Many, many times over the years I've written at Original Content about my reading. I don't do true reviews here, in part because I don't know what a real review should entail, and in part because I want to stay away from the whole "negative" vs. "positive" review problem that pokes its head up on the blogosphere from time to time. (Or used to, anyway.) So what I do here are reader responses. Here is one of them.
January 8, 2004 Keeping Company With the Captain
I was at Readerville quite some time ago, and one of the other posters was expressing some concern about The Captain Underpants series. She seemed to think there was a lot of damaging stuff in it.
Well, of course that was all I needed. I had already read the first book so I ran out to the library and got Captain Underpants and the Invasion of the Incredibly Naughty Cafeteria Ladies From Outer Space. I liked it. I thought it was clever, I thought it was kid-centered, and I thought the humor was unpredictable. Which I think is a good thing.
On top of that, Dav Pilkey, the Captain's fearless author, doesn't talk down to kids. He uses pop culture references (something I like) and definitely doesn't limit himself to an approved kid vocabulary. By that I don't mean he uses vulgar, adult language (though you're going to see some toilet humor in this guy's work). I mean this book written for third graders is peppered with words like "improbabilities," "jubilant proclamations," "assault," and "triumphantly."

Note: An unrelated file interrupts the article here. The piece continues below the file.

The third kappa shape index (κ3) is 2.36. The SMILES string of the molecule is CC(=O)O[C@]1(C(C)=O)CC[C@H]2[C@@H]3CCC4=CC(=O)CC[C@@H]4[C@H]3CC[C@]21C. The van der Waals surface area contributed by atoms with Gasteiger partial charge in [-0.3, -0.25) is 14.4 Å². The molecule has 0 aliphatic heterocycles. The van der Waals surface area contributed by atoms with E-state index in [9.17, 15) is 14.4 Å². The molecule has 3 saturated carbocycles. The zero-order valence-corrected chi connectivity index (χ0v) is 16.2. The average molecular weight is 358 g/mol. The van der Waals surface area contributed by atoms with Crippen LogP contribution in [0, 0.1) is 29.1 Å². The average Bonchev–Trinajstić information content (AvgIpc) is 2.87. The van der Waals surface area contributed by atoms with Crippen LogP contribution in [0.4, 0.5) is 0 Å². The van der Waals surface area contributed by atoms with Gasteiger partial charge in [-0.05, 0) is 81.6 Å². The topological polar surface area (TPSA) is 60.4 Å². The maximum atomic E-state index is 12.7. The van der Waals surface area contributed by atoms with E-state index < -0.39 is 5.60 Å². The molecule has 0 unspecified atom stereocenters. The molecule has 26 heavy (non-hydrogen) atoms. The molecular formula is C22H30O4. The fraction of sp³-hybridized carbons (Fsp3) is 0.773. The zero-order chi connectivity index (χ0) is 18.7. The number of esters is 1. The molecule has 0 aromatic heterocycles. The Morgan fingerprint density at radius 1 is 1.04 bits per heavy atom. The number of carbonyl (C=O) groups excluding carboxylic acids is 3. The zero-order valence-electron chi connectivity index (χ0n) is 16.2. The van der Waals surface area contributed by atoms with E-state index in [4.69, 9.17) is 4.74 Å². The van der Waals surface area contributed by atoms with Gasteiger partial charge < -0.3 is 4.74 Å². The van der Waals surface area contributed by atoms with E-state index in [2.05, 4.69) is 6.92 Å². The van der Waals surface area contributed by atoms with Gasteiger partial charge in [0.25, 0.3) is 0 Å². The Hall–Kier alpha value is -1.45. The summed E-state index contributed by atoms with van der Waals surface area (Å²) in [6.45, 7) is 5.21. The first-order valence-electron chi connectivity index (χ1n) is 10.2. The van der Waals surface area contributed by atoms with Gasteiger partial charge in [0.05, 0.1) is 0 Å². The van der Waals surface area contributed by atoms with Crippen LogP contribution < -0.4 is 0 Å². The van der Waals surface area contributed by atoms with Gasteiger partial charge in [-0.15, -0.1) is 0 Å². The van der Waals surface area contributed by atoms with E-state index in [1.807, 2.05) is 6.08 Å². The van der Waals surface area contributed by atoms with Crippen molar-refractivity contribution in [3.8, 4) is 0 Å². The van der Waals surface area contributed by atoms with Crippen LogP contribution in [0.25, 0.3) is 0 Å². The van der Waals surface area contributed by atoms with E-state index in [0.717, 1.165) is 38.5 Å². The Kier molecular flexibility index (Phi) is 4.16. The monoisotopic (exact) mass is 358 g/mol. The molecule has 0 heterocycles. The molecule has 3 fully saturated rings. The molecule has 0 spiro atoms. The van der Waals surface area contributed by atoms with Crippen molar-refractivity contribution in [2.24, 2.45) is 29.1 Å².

Of course, third grade may not be what it used to be, but I still think the vocabulary in this book is a little challenging. I also think that, like pop culture references and unpredictable humor, is a good thing. Will kids understand every word? Probably not. Will they figure out a lot of meaning from context? I think so. And they'll be figuring it out from a fun context, too.
Will kids learn to behave disrespectfully toward their principals because Captain Underpants is a nasty principal who occasionally turns into a lame superhero who runs around in his tightie whities? I don't think so. Humor comes from incongruity. What's funny about these books is the idea of the all-important school principal running around in his underwear and needing grade schoolers to keep him out of trouble. That's funny because in real life it doesn't happen. Hardly ever, anyway. I think kids get that.
And as far as making jokes about lunch ladies is concerned, come on! People have been doing that for a couple of generations now. That's not news.
Not too long ago I was ego surfing on a Saturday night (pathetic way to spend the evening, I know) when I came upon a library website that include a page called If You Liked Captain Underpants. It was a list of recommended books for readers who liked the Captain Underpants series. What do I see there but my own My Life Among the Aliens.
I am definitely happy to be keeping company with the Captain.
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